Friday, December 10, 2010

Inception and the Three dimensions of Power

Christopher Nolan´s science fiction thriller "Inception" has been  a massive phenomenon this year, yet it took me this long to actually have seen it. Was it as good as they claim? Yes, it was- albeit not as difficult to comprehend as some argue.

The whole plot centers around corporate espionage thieves, led by a man named Dominic Cobb (played by Leonardo DiCaprio). The thieves extract information out of the heads of the unsuspecting victims through means of shared dreaming. While dreaming, the mind is vulnerable and reveals the secrets to the voyers in the same dream space. But then the normal mission turns to something more daring: the attempt is to implant an idea into a person´s head, making him believe it is his own. The way to do this is "Inception": a-three-layered dream within a dream within a dream.

This whole idea reminds me of the concept on three dimensions of power, as visioned by Steven Lukes  (Power: a Radical View).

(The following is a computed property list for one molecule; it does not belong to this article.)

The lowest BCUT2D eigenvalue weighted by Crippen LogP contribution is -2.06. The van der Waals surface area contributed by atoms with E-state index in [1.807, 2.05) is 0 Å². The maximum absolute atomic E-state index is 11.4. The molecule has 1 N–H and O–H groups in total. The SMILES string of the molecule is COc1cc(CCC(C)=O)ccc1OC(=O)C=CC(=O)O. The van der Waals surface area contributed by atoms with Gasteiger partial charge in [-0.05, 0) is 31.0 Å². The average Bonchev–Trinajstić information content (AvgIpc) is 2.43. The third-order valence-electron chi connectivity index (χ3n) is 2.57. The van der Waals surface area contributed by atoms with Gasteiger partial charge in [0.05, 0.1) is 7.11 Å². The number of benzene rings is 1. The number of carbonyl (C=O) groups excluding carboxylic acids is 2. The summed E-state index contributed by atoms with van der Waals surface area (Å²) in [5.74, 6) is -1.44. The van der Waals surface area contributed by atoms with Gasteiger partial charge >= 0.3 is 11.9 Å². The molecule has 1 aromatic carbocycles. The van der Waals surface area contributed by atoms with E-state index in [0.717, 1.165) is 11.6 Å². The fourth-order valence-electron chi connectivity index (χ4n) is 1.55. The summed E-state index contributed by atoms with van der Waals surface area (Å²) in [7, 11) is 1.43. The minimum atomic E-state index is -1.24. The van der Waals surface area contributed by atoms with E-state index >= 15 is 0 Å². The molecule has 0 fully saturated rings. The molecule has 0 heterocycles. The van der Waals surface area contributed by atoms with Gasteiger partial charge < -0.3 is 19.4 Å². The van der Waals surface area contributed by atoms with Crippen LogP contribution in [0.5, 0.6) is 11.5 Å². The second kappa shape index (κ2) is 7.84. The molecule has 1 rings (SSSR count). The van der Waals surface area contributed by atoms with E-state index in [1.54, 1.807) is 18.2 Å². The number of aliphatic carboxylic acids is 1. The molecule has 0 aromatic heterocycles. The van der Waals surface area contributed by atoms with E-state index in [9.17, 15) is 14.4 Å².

In the first dimension, the use of power over the other party is clearly visible to both sides (shall we say A and B). In the second dimension, the whole agenda is outlined by the party with power (A). So the issues B might have an interest in are not discussed or even a possibility. The reality is outlined by A, but B knows this.
Now, in the third dimension of power, the first and second dimension are incorporated. Use of power does not need to be visible or even an issue. The situation is deemed as natural, and B believes this to be in the best interest of him. B might even think the grand order is his idea. Complicated?  Lukes´ book is a fascinating read, and highly recommended for those who are interested in these sorts of things.

Christopher Nolan designed his screenplay for nine long years, and the initial idea resembled a horror movie. Luckily for us, he decided to turn it into a scifi heist film. In order to stay focused on his grand plot, he used this mind map of the three-layered heist:



Anonymous said...

Well, the movie was awesome, propably the best one this year. But, it wasn't difficult to understand, except afterwards when you start reading all these explanations about "what everything ment" and then you're really screwed....Before everyone explaining what it meant, I thought I understood it all ;O)

krista said...

good point. Maybe people are trying to conceptualize it too much. Reminds me of the "Matrix"-discussions, when it was released.